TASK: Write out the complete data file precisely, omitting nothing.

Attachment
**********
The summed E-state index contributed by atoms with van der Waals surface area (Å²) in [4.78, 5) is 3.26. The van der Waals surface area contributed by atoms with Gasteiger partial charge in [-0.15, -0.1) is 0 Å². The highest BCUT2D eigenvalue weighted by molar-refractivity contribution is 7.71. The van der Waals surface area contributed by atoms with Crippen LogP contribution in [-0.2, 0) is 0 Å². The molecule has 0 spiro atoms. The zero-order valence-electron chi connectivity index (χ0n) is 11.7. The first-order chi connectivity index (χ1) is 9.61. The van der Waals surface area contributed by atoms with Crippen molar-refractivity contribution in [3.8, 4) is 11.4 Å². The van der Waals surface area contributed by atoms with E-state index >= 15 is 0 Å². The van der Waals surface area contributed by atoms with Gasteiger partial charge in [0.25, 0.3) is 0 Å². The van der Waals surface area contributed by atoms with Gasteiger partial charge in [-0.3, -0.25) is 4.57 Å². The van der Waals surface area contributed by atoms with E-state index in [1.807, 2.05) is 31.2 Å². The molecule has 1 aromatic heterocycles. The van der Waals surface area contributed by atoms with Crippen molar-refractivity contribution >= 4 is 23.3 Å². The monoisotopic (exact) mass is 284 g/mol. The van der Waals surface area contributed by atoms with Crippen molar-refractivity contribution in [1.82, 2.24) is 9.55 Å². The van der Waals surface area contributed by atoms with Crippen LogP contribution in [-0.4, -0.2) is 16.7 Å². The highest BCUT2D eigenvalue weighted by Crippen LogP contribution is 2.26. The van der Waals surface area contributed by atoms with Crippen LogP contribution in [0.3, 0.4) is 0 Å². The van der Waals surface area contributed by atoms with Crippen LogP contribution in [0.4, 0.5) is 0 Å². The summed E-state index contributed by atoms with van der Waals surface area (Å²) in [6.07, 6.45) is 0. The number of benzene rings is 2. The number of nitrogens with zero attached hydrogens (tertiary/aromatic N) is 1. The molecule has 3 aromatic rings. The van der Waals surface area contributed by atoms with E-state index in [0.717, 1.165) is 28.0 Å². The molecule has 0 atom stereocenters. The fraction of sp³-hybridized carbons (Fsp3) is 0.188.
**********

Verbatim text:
The summed E-state index contributed by atoms with van der Waals surface area (Å²) in [4.78, 5) is 3.26. The van der Waals surface area contributed by atoms with Gasteiger partial charge in [-0.15, -0.1) is 0 Å². The highest BCUT2D eigenvalue weighted by molar-refractivity contribution is 7.71. The van der Waals surface area contributed by atoms with Crippen LogP contribution in [-0.2, 0) is 0 Å². The molecule has 0 spiro atoms. The zero-order valence-electron chi connectivity index (χ0n) is 11.7. The first-order chi connectivity index (χ1) is 9.61. The van der Waals surface area contributed by atoms with Crippen molar-refractivity contribution in [3.8, 4) is 11.4 Å². The van der Waals surface area contributed by atoms with E-state index >= 15 is 0 Å². The van der Waals surface area contributed by atoms with Gasteiger partial charge in [0.25, 0.3) is 0 Å². The van der Waals surface area contributed by atoms with Gasteiger partial charge in [-0.3, -0.25) is 4.57 Å². The van der Waals surface area contributed by atoms with E-state index in [1.807, 2.05) is 31.2 Å². The molecule has 1 aromatic heterocycles. The van der Waals surface area contributed by atoms with Crippen molar-refractivity contribution >= 4 is 23.3 Å². The monoisotopic (exact) mass is 284 g/mol. The van der Waals surface area contributed by atoms with Crippen molar-refractivity contribution in [1.82, 2.24) is 9.55 Å². The van der Waals surface area contributed by atoms with Crippen LogP contribution in [-0.4, -0.2) is 16.7 Å². The highest BCUT2D eigenvalue weighted by Crippen LogP contribution is 2.26. The van der Waals surface area contributed by atoms with Crippen LogP contribution in [0.3, 0.4) is 0 Å². The van der Waals surface area contributed by atoms with Crippen LogP contribution in [0.4, 0.5) is 0 Å². The summed E-state index contributed by atoms with van der Waals surface area (Å²) in [6.07, 6.45) is 0. The number of benzene rings is 2. The number of nitrogens with zero attached hydrogens (tertiary/aromatic N) is 1. The molecule has 3 aromatic rings. The van der Waals surface area contributed by atoms with E-state index in [0.717, 1.165) is 28.0 Å². The molecule has 0 atom stereocenters. The fraction of sp³-hybridized carbons (Fsp3) is 0.188.